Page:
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I have not noticed this construct until now. All what I was taught in ELL books was related to the moment now but not as a verb in the simple present form.

I understand that "until" seems to be used as follows:

present perfect + until + present simple

I have given some examples of this below. My questions are:

  • is my understanding of this construction correct?
  • is this a common construction? Does it apply to other words besides "until"?

In recent years, Metro officials have been conservative in improving bus services. For example, before scheduling evening bus runs, they have waited until demand surges for the latest bus on that route.

Title: Ambitious Metro plan seeks to ride new wave; Project targets once and future passengers. Author: JAMES ROBINSON; Staff. Source: Houston Chronicle


Influenced by Iris Murdoch's claim that choices are what you do when everything else has been lost, I became increasingly convinced that what we do is not what destroys us. Rather, our fate rests on how we describe what we do. Indeed, we do not know what we have done until we get the descriptions right.

Title: Learning from others. Author: Stanley Hauerwas. Source: Christian Century


Film, meanwhile, is single-use. You make a permanent image on the film once you expose it. If you want to take more pictures, you carry more film. And you don't know for sure what you have shot until after the film is processed. With digital cameras, images can be displayed on a tiny screen. Don't like one? Erase it and shoot again.

Title: Picture perfect. Author: Jay Dickman. Source: Boys Life

  • I don't see any problems with the tenses used in all the three highlighted sentences. Is there anything that made you think there was something wrong with those sentences? (I'm guessing that it might be the use of the present perfect and the present tense in the same sentence.) – Damkerng T. Jan 18 '14 at 13:16
  • No not at all. Looks fine to me, I mean makes sense. Just as I wrote above "and that this construction is common enough to be noticeable.". Maybe I was not clear by my understanding; I meant this construction is fine because it made sense to me. – learner Jan 18 '14 at 13:24
  • Remember that ELL grammar books don't give it as an example as far as I know. – learner Jan 18 '14 at 13:25
  • As far as I can tell from those grammar books I have, they seem to prefer to discuss tenses within the scope of one single clause. Perhaps, there are only a handful of exceptions (and the infamous Conditions I, II, and III are among them). Obviously, without the concept of RT (reference time), learners like us would have to struggle hard to cope with tenses. – Damkerng T. Jan 18 '14 at 13:29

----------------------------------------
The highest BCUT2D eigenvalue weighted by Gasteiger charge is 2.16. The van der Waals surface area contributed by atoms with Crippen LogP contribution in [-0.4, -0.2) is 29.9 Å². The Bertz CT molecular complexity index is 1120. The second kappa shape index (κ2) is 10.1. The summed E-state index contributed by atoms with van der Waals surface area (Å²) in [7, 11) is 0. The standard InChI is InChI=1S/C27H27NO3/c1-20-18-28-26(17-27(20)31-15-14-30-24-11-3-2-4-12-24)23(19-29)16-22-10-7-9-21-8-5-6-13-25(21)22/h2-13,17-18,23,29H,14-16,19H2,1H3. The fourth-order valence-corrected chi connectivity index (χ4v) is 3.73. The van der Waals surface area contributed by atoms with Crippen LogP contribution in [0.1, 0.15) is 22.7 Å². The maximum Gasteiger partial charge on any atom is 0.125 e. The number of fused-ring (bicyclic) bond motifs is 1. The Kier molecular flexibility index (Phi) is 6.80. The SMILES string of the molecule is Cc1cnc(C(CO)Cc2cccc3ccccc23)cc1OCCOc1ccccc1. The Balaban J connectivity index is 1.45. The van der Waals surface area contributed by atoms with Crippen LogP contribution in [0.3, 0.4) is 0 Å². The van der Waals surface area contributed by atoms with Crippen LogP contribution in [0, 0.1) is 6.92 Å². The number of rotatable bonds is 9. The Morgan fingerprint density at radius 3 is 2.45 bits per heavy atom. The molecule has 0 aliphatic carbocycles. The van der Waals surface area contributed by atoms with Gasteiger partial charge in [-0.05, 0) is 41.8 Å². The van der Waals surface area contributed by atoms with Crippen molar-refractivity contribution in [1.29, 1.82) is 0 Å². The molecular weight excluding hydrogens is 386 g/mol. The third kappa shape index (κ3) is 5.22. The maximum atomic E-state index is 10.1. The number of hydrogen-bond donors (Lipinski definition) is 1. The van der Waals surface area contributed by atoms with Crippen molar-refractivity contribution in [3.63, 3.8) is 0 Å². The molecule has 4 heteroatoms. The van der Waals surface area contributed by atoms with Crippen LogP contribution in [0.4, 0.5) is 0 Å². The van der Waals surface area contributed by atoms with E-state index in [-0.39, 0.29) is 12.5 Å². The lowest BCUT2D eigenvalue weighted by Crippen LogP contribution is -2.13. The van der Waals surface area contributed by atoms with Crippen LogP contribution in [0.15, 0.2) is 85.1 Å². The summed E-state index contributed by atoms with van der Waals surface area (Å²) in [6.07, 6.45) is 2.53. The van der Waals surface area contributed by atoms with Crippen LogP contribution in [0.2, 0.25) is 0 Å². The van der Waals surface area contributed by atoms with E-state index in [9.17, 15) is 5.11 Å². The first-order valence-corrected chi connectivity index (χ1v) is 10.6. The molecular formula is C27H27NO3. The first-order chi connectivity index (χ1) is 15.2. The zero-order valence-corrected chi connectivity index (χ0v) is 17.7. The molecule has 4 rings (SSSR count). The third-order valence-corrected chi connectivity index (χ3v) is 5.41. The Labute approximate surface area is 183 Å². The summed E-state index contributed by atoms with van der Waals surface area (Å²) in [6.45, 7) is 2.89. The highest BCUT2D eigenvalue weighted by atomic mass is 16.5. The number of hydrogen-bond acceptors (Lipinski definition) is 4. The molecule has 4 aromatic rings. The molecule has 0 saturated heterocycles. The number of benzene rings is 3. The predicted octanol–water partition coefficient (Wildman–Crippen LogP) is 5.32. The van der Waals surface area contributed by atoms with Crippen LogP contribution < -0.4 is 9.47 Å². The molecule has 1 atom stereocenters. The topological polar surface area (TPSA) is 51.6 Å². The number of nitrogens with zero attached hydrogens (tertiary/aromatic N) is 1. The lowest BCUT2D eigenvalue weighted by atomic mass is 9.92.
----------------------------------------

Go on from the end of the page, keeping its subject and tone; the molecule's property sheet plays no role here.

• You brought up a very important point. Even though I have not gotten enough time to read detailed account on RT, but the moment I read about it, it helped me understand many puzzling situations! Two decades ago, I had some criticisms that were handled only recently, but I still have some that have not yet. Sometimes, I feel this ESL business is a business! many are just copycats. Soon I'll see if this feeling true or not; only a couple of months when I have finished home studying some upper and advanced ESL books. – learner Jan 18 '14 at 13:42
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1: Is my understanding of this construction correct?

Yes, but it's slightly more general than that. The tense used on both sides depends on whether that event has happened. For before the until, the tense is used as normal. For after the tense is past if it has happened and present if it has not.

  • Example 1: try to think of the author as writing from the point of view where the officials are waiting for a surge. They have already been waiting for one, but one has not happened yet. Hence, perfect + until + present.

  • Example 2: the person has already done something they're unaware of but don't yet have the descriptions right. Hence, perfect + until + present.

  • Example 3: they have shot ** but **have yet to process. Hence, perfect + until + present.

  • An extra example: 'I will wait until he arrives'. The person has not started waiting and he has not arrived.

  • An extra extra example: 'I'd waited until he arrived'. The person has already waited and he has already arrived.

2. Is this a common construction? Does it apply to other words besides "until"?

Until is a common word in English, and it's almost always used in this fashion. It's an action that ends upon a condition, where the action is before the 'until' and the condition is after the 'until'.

No words that act in the same way come to mind, so I can't answer that question. I can show you the word since though.

We've been gazing at the stars since he arrived: this is basically the opposite of 'until'. This defines an action that has started after a condition is met, instead of stopping. The tenses work almost exactly the same way.

To avoid confusion:

  • Action has started and continues UNTIL a condition is met, then action stops.
  • Action has started SINCE a condition is met, and action continues.

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